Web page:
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Playing cards have been with us since the 14th century, when they first entered popular culture. Over the centuries packs of cards, in all shapes and sizes, have been used for games, gambling, education, conjuring, advertising, fortune telling, political messages or the portrayal of national or ethnic identity. All over the world, whatever language is spoken, their significance is universal. Their popularity is also due to the imaginative artwork and graphic design which is sometimes overlooked, and the “then & now” of how things have changed.

Peterhof

“Peterhof” deck manufactured at the Leningrad Colour Printing Plant in 1999.

Peterhof deck manufactured by the Leningrad Colour Printing Plant in 1999 with court cards depicting representatives of the Russian Romanov dynasty who were rulers from 1613 until the Russian Revolution of February 1917. The designs were originally published by Piatnik as “Romanov” in 1997. Peterhof Palace was founded at the beginning of the 18th century and became the Russian Tsars’ summer residence during the 18th-19th centuries. It contains the world’s largest system of fountains and water cascades.

Logo of the Leningrad Colour Printing Plant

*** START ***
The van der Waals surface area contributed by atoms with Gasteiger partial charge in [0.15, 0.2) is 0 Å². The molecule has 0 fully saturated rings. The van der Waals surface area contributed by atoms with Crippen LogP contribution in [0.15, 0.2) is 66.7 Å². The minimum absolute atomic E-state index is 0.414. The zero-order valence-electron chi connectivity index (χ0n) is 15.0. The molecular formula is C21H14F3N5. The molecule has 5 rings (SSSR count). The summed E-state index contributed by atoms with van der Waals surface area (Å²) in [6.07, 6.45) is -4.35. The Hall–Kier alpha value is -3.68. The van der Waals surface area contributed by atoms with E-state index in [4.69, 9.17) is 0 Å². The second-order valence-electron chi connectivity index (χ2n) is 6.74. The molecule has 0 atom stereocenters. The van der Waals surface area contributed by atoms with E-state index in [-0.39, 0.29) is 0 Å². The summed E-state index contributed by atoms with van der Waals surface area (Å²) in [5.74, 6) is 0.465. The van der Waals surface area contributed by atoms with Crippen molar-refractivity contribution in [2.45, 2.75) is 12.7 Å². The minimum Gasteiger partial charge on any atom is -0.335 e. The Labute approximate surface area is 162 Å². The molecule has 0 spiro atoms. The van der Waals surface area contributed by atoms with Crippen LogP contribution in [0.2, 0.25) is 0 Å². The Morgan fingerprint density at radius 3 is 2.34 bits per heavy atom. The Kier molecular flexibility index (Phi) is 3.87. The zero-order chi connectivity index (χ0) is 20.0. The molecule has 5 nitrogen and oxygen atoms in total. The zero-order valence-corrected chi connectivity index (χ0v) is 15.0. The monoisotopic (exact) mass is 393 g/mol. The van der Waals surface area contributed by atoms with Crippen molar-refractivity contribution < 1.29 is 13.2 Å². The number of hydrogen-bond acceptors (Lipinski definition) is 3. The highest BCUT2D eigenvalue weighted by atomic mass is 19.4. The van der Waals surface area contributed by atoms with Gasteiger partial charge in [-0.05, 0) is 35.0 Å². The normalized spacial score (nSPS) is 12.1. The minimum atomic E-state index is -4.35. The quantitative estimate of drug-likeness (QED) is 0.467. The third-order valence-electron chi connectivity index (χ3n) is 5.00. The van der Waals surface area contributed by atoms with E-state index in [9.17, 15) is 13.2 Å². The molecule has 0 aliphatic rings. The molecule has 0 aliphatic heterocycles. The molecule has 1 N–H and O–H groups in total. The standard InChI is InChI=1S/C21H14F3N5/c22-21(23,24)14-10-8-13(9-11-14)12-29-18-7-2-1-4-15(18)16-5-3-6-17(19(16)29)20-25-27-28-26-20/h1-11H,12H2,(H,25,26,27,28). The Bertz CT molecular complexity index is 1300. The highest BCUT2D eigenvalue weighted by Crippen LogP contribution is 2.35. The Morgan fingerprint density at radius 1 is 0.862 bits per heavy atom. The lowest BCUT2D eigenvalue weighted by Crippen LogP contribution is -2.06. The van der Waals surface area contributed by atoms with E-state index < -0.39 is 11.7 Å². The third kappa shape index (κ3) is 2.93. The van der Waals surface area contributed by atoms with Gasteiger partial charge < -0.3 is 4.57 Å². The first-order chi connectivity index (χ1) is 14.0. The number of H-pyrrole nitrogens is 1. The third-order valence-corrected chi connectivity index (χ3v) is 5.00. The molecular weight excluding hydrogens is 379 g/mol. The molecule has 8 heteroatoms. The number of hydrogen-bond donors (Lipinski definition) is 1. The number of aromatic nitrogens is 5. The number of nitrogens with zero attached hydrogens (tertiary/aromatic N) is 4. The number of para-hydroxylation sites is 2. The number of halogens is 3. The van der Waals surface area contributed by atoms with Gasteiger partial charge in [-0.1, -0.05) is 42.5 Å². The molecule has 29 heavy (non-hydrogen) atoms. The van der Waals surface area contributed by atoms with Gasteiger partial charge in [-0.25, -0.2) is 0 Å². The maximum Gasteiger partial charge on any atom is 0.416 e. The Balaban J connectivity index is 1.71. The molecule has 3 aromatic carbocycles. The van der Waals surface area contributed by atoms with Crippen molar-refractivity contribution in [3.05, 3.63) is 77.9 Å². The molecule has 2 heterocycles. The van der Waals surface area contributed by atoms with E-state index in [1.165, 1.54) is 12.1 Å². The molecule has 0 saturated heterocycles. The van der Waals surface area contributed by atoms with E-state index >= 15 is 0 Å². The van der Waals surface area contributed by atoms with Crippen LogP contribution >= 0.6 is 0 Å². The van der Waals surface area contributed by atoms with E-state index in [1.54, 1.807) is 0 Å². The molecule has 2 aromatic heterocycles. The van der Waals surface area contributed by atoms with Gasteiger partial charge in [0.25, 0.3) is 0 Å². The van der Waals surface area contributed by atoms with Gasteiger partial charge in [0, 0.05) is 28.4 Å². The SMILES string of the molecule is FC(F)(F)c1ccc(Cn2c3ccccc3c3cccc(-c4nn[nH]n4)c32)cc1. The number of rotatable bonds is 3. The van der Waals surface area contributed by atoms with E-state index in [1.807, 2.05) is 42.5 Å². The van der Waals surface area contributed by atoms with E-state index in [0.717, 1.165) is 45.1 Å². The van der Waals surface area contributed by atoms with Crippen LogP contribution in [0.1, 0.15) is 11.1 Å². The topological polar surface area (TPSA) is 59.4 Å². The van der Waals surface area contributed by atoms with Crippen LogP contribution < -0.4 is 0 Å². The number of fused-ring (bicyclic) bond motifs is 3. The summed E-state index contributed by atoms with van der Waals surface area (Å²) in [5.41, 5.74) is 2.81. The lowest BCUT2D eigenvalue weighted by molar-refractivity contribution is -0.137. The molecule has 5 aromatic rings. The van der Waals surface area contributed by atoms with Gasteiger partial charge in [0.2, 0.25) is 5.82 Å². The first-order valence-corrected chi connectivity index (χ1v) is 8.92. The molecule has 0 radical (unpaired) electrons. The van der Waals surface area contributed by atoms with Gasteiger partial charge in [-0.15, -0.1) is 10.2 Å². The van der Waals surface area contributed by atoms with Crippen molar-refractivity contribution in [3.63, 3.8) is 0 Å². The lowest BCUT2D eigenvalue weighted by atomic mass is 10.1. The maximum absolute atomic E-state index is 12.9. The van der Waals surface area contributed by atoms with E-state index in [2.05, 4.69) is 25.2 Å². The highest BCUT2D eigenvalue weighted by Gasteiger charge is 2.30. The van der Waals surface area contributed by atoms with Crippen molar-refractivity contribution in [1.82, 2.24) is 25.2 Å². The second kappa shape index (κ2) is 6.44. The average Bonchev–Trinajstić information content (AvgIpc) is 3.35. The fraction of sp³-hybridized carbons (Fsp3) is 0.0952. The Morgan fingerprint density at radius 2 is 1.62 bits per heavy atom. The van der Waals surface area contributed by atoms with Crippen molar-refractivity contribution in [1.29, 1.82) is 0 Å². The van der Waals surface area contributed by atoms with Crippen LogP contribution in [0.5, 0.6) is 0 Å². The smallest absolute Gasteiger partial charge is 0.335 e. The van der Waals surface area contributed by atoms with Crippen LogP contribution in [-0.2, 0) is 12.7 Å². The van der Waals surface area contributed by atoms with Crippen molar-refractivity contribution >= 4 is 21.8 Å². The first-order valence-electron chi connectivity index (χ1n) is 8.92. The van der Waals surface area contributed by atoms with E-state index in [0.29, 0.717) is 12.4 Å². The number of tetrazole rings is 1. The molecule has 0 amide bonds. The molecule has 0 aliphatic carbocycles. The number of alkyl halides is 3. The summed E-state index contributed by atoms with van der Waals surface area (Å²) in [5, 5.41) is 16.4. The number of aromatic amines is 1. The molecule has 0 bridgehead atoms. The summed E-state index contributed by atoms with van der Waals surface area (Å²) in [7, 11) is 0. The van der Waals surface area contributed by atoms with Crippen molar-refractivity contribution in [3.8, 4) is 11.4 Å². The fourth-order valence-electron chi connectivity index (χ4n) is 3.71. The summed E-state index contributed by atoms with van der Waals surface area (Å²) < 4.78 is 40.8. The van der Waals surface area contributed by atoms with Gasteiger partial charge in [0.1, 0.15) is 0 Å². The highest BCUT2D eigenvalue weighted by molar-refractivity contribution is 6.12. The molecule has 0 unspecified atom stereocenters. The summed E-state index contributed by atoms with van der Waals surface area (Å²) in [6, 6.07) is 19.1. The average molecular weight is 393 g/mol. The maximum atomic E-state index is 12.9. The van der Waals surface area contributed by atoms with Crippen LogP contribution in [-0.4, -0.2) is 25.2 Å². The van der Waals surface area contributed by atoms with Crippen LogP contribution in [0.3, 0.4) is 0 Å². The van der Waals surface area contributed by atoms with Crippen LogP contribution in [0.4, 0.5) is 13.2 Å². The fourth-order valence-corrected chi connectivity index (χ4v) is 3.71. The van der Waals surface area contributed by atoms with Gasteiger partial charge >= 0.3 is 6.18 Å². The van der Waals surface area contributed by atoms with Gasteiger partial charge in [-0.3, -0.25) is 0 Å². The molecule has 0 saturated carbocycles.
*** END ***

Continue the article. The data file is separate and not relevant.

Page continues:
“Peterhof” deck manufactured at the Leningrad Colour Printing Plant in 1999 “Peterhof” deck manufactured at the Leningrad Colour Printing Plant in 1999 “Peterhof” deck manufactured at the Leningrad Colour Printing Plant in 1999

Above: “Peterhof” deck manufactured at the Leningrad Colour Printing Plant in 1999. 52 cards + 3 jokers + extra card in box. The three jokers depict Rasputin, Biron and Menshikov. The deck had been printed previously by Piatnik with the title “Romanov” in 1997.

“Peterhof” deck manufactured at the Leningrad Colour Printing Plant in 1999

Above: Peterhof Palace was founded at the beginning of the 18th century and was the Russian Tsars’ summer residence in the 18th-19th centuries.

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By Simon Wintle

Member since February 01, 1996

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Curator and editor of the World of Playing Cards since 1996.

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